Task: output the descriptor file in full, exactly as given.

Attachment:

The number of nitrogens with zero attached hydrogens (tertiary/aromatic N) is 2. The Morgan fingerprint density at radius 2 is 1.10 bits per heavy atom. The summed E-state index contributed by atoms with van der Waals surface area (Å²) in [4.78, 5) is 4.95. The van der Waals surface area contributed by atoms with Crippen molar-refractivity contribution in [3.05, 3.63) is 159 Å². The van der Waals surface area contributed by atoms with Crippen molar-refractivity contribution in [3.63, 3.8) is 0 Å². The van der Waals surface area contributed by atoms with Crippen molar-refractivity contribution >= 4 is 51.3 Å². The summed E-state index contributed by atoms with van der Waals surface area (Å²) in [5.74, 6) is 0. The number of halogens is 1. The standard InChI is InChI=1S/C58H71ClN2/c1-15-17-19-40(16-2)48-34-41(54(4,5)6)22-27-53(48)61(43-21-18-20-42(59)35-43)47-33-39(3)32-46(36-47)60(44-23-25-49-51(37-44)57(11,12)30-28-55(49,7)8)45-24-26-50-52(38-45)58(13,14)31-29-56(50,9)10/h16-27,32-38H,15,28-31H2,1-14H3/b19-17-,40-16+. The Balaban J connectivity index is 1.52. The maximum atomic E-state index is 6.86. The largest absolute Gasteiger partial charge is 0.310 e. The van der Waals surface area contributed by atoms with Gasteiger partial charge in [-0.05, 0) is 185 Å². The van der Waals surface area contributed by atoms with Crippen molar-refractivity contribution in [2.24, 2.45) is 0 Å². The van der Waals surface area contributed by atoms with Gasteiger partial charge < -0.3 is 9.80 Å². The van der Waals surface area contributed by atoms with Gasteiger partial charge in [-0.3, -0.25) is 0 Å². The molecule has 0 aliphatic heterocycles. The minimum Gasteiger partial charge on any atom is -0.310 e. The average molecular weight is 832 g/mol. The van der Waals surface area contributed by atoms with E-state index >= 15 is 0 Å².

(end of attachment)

The number of nitrogens with zero attached hydrogens (tertiary/aromatic N) is 2. The Morgan fingerprint density at radius 2 is 1.10 bits per heavy atom. The summed E-state index contributed by atoms with van der Waals surface area (Å²) in [4.78, 5) is 4.95. The van der Waals surface area contributed by atoms with Crippen molar-refractivity contribution in [3.05, 3.63) is 159 Å². The van der Waals surface area contributed by atoms with Crippen molar-refractivity contribution in [3.63, 3.8) is 0 Å². The van der Waals surface area contributed by atoms with Crippen molar-refractivity contribution >= 4 is 51.3 Å². The summed E-state index contributed by atoms with van der Waals surface area (Å²) in [5.74, 6) is 0. The number of halogens is 1. The standard InChI is InChI=1S/C58H71ClN2/c1-15-17-19-40(16-2)48-34-41(54(4,5)6)22-27-53(48)61(43-21-18-20-42(59)35-43)47-33-39(3)32-46(36-47)60(44-23-25-49-51(37-44)57(11,12)30-28-55(49,7)8)45-24-26-50-52(38-45)58(13,14)31-29-56(50,9)10/h16-27,32-38H,15,28-31H2,1-14H3/b19-17-,40-16+. The Balaban J connectivity index is 1.52. The maximum atomic E-state index is 6.86. The largest absolute Gasteiger partial charge is 0.310 e. The van der Waals surface area contributed by atoms with Gasteiger partial charge in [-0.05, 0) is 185 Å². The van der Waals surface area contributed by atoms with Crippen molar-refractivity contribution in [2.24, 2.45) is 0 Å². The van der Waals surface area contributed by atoms with Gasteiger partial charge < -0.3 is 9.80 Å². The van der Waals surface area contributed by atoms with Gasteiger partial charge in [-0.3, -0.25) is 0 Å². The molecule has 0 aliphatic heterocycles. The minimum Gasteiger partial charge on any atom is -0.310 e. The average molecular weight is 832 g/mol. The van der Waals surface area contributed by atoms with E-state index >= 15 is 0 Å².